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Coworking Made Up Nearly One-Third Of Manhattan's Office Leases In August

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Coworking Made Up Nearly One-Third Of Manhattan's Office Leases In August
A Knotel space in SoHo in New York City

Coworking and flexible office space operators are continuing to dominate the New York City office leasing market.

In the first eight months of the year, flexible space companies leased a total of 1.9M SF — which accounts for nearly 10% of all new leases this year, according to a new report from CBRE. Last month, 32% of all new leases inked were for those types of companies, with eight leases taking up 660K SF, according to the report. The world’s most prolific coworking outfit, WeWork, says it is now the biggest office tenant in the city, thanks to a 258K SF lease it signed at TH Real Estate’s 21 Penn Plaza last month.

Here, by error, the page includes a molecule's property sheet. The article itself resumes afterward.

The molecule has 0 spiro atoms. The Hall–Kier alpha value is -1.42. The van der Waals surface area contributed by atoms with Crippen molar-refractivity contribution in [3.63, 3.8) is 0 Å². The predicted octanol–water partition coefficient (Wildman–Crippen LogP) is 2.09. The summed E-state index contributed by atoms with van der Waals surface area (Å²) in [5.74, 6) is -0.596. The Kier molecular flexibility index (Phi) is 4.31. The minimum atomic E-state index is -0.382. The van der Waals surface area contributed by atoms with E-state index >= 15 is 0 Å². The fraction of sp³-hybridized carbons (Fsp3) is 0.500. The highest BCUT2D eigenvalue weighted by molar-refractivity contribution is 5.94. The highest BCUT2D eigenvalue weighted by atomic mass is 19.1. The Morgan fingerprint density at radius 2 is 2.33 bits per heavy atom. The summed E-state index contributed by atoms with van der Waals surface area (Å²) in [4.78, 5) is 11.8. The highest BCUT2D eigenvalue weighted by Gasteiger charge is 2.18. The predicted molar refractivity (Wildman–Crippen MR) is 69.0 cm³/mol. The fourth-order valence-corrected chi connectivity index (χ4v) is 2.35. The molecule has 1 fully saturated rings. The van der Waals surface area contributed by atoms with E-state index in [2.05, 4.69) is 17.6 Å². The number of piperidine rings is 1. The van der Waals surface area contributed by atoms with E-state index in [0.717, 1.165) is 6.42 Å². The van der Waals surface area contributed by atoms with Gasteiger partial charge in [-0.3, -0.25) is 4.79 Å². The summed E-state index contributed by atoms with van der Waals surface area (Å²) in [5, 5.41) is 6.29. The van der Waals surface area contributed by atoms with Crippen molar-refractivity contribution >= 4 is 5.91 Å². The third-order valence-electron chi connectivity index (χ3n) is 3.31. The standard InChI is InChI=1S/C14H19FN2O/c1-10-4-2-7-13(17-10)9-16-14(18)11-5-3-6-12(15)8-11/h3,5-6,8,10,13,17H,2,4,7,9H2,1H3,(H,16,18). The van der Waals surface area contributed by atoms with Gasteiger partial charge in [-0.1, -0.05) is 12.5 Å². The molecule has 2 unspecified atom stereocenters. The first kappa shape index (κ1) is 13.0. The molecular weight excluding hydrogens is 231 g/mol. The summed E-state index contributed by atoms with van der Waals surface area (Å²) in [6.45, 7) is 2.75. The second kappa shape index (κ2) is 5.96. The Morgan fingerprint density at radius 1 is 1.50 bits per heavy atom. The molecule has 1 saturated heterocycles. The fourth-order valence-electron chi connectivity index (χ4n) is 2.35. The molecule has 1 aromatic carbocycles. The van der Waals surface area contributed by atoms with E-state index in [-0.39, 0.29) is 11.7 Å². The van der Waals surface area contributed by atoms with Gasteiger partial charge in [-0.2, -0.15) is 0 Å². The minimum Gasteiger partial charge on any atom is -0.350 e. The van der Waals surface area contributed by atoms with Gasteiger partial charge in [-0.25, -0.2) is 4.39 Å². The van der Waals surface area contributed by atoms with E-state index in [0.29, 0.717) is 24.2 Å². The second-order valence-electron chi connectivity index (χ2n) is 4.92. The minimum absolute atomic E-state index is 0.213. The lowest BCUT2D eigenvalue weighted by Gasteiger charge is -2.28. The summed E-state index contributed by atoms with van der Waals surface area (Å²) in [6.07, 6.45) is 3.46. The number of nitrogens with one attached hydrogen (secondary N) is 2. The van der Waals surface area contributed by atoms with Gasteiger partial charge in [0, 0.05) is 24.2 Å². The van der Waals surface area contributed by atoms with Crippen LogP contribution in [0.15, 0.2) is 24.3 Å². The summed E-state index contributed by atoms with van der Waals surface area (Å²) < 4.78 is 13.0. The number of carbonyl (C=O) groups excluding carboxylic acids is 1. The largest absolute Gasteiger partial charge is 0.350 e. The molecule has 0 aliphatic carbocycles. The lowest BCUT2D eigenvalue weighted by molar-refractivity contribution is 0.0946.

WeWork now has a total of 5.3M SF under its control, putting it ahead of JPMorgan Chase. WeWork rivals have also been on a leasing spree. In the past week, Convene signed a lease to open a 116K SF facility at RXR Realty’s 530 Fifth Ave., its largest location in the city.

Spaces took 110K SF at the Chrysler Building. Knotel signed four leases in Midtown South across a total of about 31K SF.

There have been predictions that the rapidly expanding coworking sector will soon peak and then begin to contract. There are millions of square feet set to hit the city’s office market, and competition for landlords is tougher than ever.

According to CBRE, the coworking leases are having a positive impact on absorption. Manhattan has seen almost 2M SF of negative net absorption year to date, according to CBRE. But if it weren’t for the flexible office leases, CBRE predicts negative net absorption would have been at 3.7M SF.